“That land is a community is the basic concept of ecology, but that land is to be loved and respected is an extension of ethics”
– Aldo Leopold
Day 1 – Butterfly Transects
More butterfly transects today – but properly, as in we actually had to count the number of butterflies that we saw.
The butterfly survey season officially starts on April 1st, but a survey can only be completed if the temperature is above 13 degrees, it’s not too windy and there is more than 60% sun. If the temperature is above 17 degrees, then sun vs cloud cover becomes less important, as it is still warm enough for butterflies to want to fly. You then record walk the transect, without stopping, recording each individual butterfly that comes into your “box”. The “box”, is the invisible indicator of how close a butterfly has to be to you before you can record it. This is 2.5 meters in front of you, to both sides and above you – not behind you. Then just make a tally of the number of each species you saw in each section of the transect. Piece of cake!
We did 3 transects, two at Grangelands and the Rifle Range, and one on Bacombe Hill. All of these reserves are based on the beautiful Chilterns, walking some sections of the Ridgeway pathway.
Despite the weather and conditions being perfect for the survey (hello the beginnings of a tan!), we didn’t see many butterflies. The best transect was on Grangelands, and this has traditionally been the best transect for many years. We saw Orange tips, Brimstones, Holly Blues and a Peacock. These data (and the rest) will be sent to the Butterfly Conservation Society and analysed to discover what has been happening over the past year.
The other really good thing about today is that we were finally properly initiated into BBOWT by being taken to the Crazy Bear farm shop to get THE best sausage rolls. It’s a sign that we have been accepted! There is also a small farm/play area here where we saw these very sweet Gloucestershire Old Spot piglets!
10.2 Km walked again – a solid start.
Day 2 – Watervoles
Unfortunately, I have no photos of today as I decided to take the precaution of leaving my phone safe in my bag away from the water, as I am so accident prone!
We spent the day wading down Sandford Brook near Abingdon (literally just at the back of the Tesco car park), which was quite surreal. I really enjoyed being able to survey from the water, it’s quite relaxing, but also easier as finding feeding signs and burrows is a lot easier from this perspective.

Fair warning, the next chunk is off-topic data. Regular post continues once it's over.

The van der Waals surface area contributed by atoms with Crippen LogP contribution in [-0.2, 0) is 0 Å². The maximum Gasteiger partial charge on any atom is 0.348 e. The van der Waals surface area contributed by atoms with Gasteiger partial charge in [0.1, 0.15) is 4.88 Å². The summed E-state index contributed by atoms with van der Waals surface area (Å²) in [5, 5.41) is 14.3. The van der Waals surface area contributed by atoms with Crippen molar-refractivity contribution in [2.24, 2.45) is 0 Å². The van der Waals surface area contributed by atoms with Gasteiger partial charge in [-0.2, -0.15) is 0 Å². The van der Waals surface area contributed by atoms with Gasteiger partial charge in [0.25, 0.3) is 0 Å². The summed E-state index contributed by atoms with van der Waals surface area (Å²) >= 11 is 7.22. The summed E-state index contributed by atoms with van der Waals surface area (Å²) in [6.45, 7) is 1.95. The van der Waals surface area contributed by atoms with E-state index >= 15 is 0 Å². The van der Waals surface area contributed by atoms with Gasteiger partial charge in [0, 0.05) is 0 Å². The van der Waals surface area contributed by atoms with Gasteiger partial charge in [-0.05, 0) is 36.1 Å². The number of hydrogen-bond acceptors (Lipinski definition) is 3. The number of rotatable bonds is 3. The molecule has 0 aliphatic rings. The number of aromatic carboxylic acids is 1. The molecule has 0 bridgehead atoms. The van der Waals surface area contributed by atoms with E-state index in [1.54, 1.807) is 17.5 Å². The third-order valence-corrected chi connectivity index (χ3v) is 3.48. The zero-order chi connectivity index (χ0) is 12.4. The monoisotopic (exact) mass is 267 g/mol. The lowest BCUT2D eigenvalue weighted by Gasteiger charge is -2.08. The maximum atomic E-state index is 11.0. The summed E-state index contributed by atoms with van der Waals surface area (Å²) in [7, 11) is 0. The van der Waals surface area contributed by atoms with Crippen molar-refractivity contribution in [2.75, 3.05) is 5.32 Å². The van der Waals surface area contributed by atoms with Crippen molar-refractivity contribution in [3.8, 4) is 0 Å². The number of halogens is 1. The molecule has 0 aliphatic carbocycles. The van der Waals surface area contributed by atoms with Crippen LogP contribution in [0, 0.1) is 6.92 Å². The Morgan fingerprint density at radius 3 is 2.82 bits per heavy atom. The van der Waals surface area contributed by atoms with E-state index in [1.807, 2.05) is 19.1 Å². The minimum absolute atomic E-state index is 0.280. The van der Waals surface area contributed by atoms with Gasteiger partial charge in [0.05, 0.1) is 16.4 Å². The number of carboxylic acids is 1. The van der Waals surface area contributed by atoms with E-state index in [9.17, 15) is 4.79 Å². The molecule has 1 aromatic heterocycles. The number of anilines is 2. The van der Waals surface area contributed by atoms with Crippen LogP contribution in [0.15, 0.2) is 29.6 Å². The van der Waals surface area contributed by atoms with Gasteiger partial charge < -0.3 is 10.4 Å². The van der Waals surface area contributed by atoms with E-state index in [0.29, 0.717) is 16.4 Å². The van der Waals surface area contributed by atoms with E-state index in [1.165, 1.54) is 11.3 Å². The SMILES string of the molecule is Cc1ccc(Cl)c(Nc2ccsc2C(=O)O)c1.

Despite the brook being small, and there being quite a lot of rubbish floating in the water from the Tescos, we found a whopping 94 feeding signs! Which was incredible especially given the territory size- although unfortunately there isn’t really a way of determining if there are a lot of individuals present, or a few very active individuals. I am happy to report that the activity has spread further down the brook from previous years, which is a positive sign!
Although I liked being in the water, it is disconcerting to not be able to see you feet sometimes. Plus I have a very overactive imagination, so can’t help but remember the hundreds of scenes from books and films of snake-like monsters lurking amongst the reeds and silt! Obviously that might be a problem, if we were wading down a tributary of the Amazon or something, but not so much in Britain… strange how irrational fears can be sometimes!
After lunch, we then walked another route (just on the bank) that will be used to train volunteers in what signs to look out for. I also had the chance to see a Garden Warbler, but Ben decided to be immature and spent the whole time throwing burdock at me, meaning that I didn’t see it!
Ended up walking 11.4 Km, which is pretty good going!
Day 3 – Great Crested Newts
The day of the Great Crested Newt (GCN) course!
I have discovered, that I love Newts. They’re so sweet! It’s also important to protect all of our newts, but particularly GCN as we have a population of global importance! It’s quite worrying what will happen in the context of Brexit, as a lot of the protected species legislation is European. If that is removed… then what happens? More raptor persecution, further species loss and degradation of our already suffering ecosysetms? Just today the news announced that the UK is set to lose at least a third of the environmental legislation. I digress..
The GCN course was wonderful, half of the day was spent going through the theory of GCN trapping, ID and protective legislation, in addition to wider knowledge about British amphibians and what habitat they can be found in.
I am really looking forward to further fieldwork in this area! We built our own newt-traps and took them down to ponds where we know that there are Smooth Newts and practised using the traps and trying the netting technique. I was incredibly excited that we caught one male and one female and got to appreciate their unique beauty (each Newt’s markings are unique and so it is possible to identify individuals). It was really very special to be able to handle them and see how perfectly adapted and delicate they are. I also got to brush up on my Macroinvertebrate ID skills as there were a lot present in the pond, and I saw my first dragonfly larvae as well.
The next stage of my licensing, is to complete further fieldwork, setting traps around the pond in the evening, and emptying them in the morning, as well as attempting all of the various techniques. If I can complete these satisfactorily then I will achieve a reference and be able to apply for a license!
A whopping 11.2 Km today. It’s starting to feel weird when I don’t walk!